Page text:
PHILADELPHIA -- There is a 15-second delay on the TVs in the Phillies’ clubhouse, so everybody inside knew something special happened in the bottom of the 10th in Sunday’s 4-3 walk-off victory over the Dodgers.
They just didn’t know exactly what.
“I’m judging my emotions off the fans stomping and cheering,” right-hander Zach Eflin said. “It was all over the place for me. But so, so happy that we won. We really needed that one.”
“It’s a relieving win,” Alec Bohm said.
It turned out to be one of the wildest finishes to a Phillies game in recent memory. They had Roman Quinn on second and Garrett Stubbs on third with two outs in the 10th. They trailed by a run. They needed Bohm to come through, or they would have a 1-5 homestand. The Phillies’ frustrations already started to show. Rhys Hoskins beat up a trash can after grounding into an inning-ending double play in the eighth.
Bohm hit a soft grounder to Dodgers second baseman Max Muncy. It looked like the end. But it was the end of a hot, humid afternoon and the infield had dried out. Muncy needed to give himself more room to handle the harder hop. He did not.
Muncy booted the ball. It went behind him.
“Moving the ball, putting the ball in play,” Bohm said. “I strike out there the game is over, right? I knew I hit it soft, so I’m running as hard as I can. But walking up to the plate I know I’ve got one of the fastest guys in the league at second, so I’m not trying to do too much there.”
Stubbs scored from third to tie it.
“I was watching the whole play,” Stubbs said. “I saw him bobble it. I know that [Quinn] was going to be coming, so I got ready to tell him which way to slide.”
Quinn is one of the fastest players in baseball. By the time the ball reached Muncy, he was only a step away from third base. A millisecond after Muncy booted it, Phillies third base coach Dusty Wathan told Quinn to keep running. Quinn never slowed. By the time Muncy picked up the baseball and turned to throw, Quinn was already a third of the way home.
Quinn slid headfirst into home plate to win it. It was the first time the Phillies scored two runs in a walk-off error since May 17, 1994, against the Expos at Veterans Stadium.
“It took me too long to find the ball,” Muncy said.
“I was just going on his swing,” Quinn said. “I saw it on the ground. I wasn’t sure if it was going to get through, so I peeked at Dusty and I looked back. I saw Muncy bobble the ball so I just took off from there. It’s just like one of those in-the-moment things. I’m trusting his decision, looking at him, looking at the ball. I see him out of the corner of my eye. It’s just one of those split-second decisions that you make.”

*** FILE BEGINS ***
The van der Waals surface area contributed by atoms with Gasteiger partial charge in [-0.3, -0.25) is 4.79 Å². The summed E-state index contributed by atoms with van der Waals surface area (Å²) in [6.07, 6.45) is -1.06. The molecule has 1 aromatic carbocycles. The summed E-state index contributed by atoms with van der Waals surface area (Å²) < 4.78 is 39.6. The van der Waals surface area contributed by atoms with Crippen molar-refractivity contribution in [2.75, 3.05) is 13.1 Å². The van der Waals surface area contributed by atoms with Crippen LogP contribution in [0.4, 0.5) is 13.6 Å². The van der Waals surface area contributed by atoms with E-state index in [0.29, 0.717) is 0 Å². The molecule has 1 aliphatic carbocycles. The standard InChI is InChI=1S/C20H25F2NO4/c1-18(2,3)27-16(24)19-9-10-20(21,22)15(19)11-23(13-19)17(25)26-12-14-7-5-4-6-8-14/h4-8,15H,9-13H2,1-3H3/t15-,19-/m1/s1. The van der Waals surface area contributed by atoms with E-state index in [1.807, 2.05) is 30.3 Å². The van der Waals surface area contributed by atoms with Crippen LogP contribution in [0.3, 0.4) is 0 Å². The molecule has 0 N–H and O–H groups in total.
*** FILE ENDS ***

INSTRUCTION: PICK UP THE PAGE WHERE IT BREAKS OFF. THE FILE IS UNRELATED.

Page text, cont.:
Quinn’s speed saved the day. Eflin struck out a career-high 12 in seven innings, including seven on curveballs. He was fantastic as the Phillies’ rotation continues to roll. Stubbs had a big game. He hit the first home run of his big league career in the sixth to cut the deficit to 2-1. He singled to start the 1oth. It led to J.T. Realmuto’s baserunning gaffe at third, but Stubbs picked up the slack when he ran from first to third on Quinn’s two-out single to right.
It was a close play. Mookie Betts’ throw almost got him.
“I thought I was a little faster than I actually was,” Stubbs said. “My legs were probably a little tired. I thought I was going to get there and I did. I thought, ‘If I can get to third, then Ro can get to second and we can have two runners in scoring position.”
Stubbs said he didn’t think about his first homer until he touched home plate.
“Damn, I just hit my first big league homer,” Stubbs said.
He got the ball, too. He plans to give it to his mom, Marti Jo.
Teammates raved about Stubbs’ contributions Sunday. Kyle Schwarber called him the story of the afternoon. Eflin said he was “the definition of a leader.”
“Stuff like that resonates with people,” Eflin said. “It really inspires people. He played his [butt] off and I think everybody kind of rallied around that.”
So an improbable victory erased an otherwise frustrating day. The Phillies had runners on first and second when Hoskins hit into that double play in the eighth. He so badly wanted to keep the inning going that he slid headfirst into the bag. Upon his return to the dugout, he slammed a trash can, then slammed it again against the back of the bench.
Hoskins’ frustrations were about more than just one play. It was about the entire game. It was about everything happening lately.
“We are just expecting to be better,” Hoskins said.
They hope again that a big victory finally gets them going.